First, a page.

Home /
T.O.C.
FAQs
 
Good
Books
Ref.
Libr.
Advertise
Here
Help
Wanted
Current
Q&A's
Search 🔍
the Site
pub Where the world gathers for
plating, anodizing, & finishing Q&As since 1989





-----

Color range for Mil-A-8625F Satin Clear Ty II Class I





2002

On parts I am supplying to a customer I have an anodize requirement of MIL-A-8625 / MIL-PRF-8625 [affil link or DLA] F Ty II Class I Satin Clear.

I am using about 5 different anodize supplier and I am getting color ranges from bright metallic, soft metallic, battleship grey, dull gold to a brownish gold. What is correct?

What specification will tell me what is correct as I do not believe it is in Mil-A-8625F, If it is there I do not understand. Will you please help.

Margaret Jeanne Rangel
- City of Industry, California, USA



2002

Color matching is often a problem, and the spec you are going by will not resolve the color problem by itself.

I would suspect that the dull gold and brownish gold coatings are the result of dichromate sealing, which is permitted and is a good seal. You can get closer to uniform appearance by either specifying or ruling out the dichromate seal, rather than leaving it an open question.

Probably the best way around your problem is with a "sample board" that shows the limits of acceptable variations and some examples of unacceptable finishes.

Five vendors is probably too many if I may offer unsolicited advice.

Ted Mooney, finishing.com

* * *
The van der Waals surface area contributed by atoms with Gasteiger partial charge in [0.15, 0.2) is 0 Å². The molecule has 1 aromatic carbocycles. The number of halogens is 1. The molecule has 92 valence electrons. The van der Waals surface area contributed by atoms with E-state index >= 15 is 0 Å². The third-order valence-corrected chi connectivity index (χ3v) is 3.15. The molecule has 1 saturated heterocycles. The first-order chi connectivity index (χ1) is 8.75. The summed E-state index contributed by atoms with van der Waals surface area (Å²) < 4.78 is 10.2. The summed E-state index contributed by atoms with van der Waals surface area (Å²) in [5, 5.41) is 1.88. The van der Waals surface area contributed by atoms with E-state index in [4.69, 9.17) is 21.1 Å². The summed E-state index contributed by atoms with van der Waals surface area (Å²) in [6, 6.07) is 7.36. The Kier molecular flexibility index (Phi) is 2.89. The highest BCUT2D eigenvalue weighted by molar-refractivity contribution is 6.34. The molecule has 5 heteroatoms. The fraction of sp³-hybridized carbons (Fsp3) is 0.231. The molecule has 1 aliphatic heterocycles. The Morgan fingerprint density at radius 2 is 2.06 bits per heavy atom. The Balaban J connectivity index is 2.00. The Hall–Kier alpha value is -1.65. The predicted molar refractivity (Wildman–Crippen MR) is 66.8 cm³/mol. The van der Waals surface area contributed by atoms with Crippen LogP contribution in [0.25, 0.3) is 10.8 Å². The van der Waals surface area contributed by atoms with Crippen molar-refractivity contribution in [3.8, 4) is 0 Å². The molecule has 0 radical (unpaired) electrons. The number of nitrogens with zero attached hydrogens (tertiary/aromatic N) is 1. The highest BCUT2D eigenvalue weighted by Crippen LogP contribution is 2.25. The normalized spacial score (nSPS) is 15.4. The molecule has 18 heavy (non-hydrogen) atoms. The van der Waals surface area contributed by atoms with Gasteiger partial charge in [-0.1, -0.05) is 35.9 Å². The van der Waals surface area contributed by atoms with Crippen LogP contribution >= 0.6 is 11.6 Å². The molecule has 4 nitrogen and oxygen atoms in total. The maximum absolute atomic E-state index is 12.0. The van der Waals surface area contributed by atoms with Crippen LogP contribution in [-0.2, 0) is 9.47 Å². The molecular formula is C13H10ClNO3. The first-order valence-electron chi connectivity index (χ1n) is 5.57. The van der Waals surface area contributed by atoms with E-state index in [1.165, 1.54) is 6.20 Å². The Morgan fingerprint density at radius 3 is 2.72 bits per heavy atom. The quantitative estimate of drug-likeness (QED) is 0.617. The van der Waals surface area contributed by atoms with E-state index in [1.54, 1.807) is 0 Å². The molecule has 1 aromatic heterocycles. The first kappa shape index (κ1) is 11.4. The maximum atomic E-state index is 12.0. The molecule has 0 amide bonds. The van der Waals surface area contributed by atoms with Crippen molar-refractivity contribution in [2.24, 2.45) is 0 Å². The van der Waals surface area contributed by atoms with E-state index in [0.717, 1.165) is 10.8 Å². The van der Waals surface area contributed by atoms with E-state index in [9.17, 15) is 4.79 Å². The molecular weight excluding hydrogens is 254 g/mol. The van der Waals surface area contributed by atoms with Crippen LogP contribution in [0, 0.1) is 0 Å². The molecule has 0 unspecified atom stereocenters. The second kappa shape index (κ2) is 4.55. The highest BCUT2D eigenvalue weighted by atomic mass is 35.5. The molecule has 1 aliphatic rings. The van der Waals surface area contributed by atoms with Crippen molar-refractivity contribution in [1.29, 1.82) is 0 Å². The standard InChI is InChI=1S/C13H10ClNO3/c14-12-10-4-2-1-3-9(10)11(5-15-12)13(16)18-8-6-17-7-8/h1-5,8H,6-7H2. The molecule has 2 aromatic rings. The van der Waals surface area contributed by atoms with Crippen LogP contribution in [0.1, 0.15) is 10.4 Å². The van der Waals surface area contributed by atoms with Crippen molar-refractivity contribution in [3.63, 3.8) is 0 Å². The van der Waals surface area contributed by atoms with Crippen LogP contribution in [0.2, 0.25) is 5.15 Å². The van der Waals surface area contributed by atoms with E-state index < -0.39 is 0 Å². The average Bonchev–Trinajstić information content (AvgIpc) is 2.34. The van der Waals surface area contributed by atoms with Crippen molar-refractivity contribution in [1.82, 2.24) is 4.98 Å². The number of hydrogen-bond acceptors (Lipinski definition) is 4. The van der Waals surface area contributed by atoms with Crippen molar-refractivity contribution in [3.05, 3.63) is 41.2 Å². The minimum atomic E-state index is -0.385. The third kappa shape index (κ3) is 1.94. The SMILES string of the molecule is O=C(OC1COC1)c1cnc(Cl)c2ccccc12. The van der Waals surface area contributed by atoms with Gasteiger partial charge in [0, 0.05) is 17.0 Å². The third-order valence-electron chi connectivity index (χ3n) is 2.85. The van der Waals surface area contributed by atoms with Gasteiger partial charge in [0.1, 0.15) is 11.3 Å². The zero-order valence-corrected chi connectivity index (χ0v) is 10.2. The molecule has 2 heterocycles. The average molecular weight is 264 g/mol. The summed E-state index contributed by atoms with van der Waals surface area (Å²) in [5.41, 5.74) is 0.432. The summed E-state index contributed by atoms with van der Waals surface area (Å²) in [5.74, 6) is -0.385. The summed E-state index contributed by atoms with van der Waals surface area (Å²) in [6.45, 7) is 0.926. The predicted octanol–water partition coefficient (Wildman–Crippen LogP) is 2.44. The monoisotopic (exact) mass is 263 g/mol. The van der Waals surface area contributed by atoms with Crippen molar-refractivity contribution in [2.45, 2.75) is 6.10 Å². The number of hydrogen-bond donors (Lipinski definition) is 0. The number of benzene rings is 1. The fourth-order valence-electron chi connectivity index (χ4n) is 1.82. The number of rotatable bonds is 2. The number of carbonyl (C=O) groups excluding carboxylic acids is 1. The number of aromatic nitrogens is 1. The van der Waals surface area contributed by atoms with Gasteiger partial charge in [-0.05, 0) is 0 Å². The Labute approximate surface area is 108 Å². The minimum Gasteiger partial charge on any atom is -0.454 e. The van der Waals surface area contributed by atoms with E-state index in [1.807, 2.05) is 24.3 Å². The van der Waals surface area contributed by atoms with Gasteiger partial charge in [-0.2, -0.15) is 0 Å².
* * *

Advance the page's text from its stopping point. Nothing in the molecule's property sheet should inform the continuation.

Ted Mooney, P.E.
Striving to live Aloha
finishing.com - Pine Beach, New Jersey



2002

Thank You for the answer to my question and if I understood correctly all of the color ranges are acceptable & it is me that has to define what I want the cometic appearance to look like.

Also I started out with one supplier - and progressed to the five - as the situation kept getting worse.

I think I have now narrowed it down to one supplier but as a "Bright Dip" but my customer still wants satin.

Could I get the satin appearance by stating Mil-A-8625 ty II CL I Satin without the dichromate seal?

Margaret Rangel
metal forming - City of Industry, California, USA



2002

Calling out satin anodize, even to MIL-A-8625, assures you nothing consistent as far as appearance. One anodizer may choose to "satin" using a mechanical treatment such as glass beading, while another might hot caustic etch, while a third will use a proprietary warm acid etch. All will create a different look once anodized. Sealing in nickel acetate, sodium dichromate, dilute dichromate, low temp fluoride, or boiling deionized water will also contribute to inconsistent appearance. Any or all of these are permitted per MIL-A-8625 as long as the corrosion resistance requirements are met.

You need to create visual standards and distribute them. Next, find the best look and create a standard process for creating the desired look. You'll not likely find it in any book or spec.

Lastly, five is way too many! Anodically speaking, good luck!

milt stevenson jr.
Milt Stevenson, Jr.
Anoplate Corporation
supporting advertiser
Syracuse, New York
Anoplate banner



adv.:   
anoplex banner



(No "dead threads" here! If this page isn't currently on the Hotline your Q, A, or Comment will restore it)

Q, A, or Comment on THIS thread -or- Start a NEW Thread

Disclaimer: It's not possible to fully diagnose a finishing problem or the hazards of an operation via these pages. All information presented is for general reference and does not represent a professional opinion nor the policy of an author's employer. The internet is largely anonymous & unvetted; some names may be fictitious and some recommendations might be harmful.

If you are seeking a product or service related to metal finishing, please check these Directories:

 
Jobshops
Capital
Equipment
Chemicals &
Consumables
Consult'g, Train'g
& Software


About/Contact    -    Privacy Policy    -    ©1995-2023 finishing.com, Pine Beach, New Jersey, USA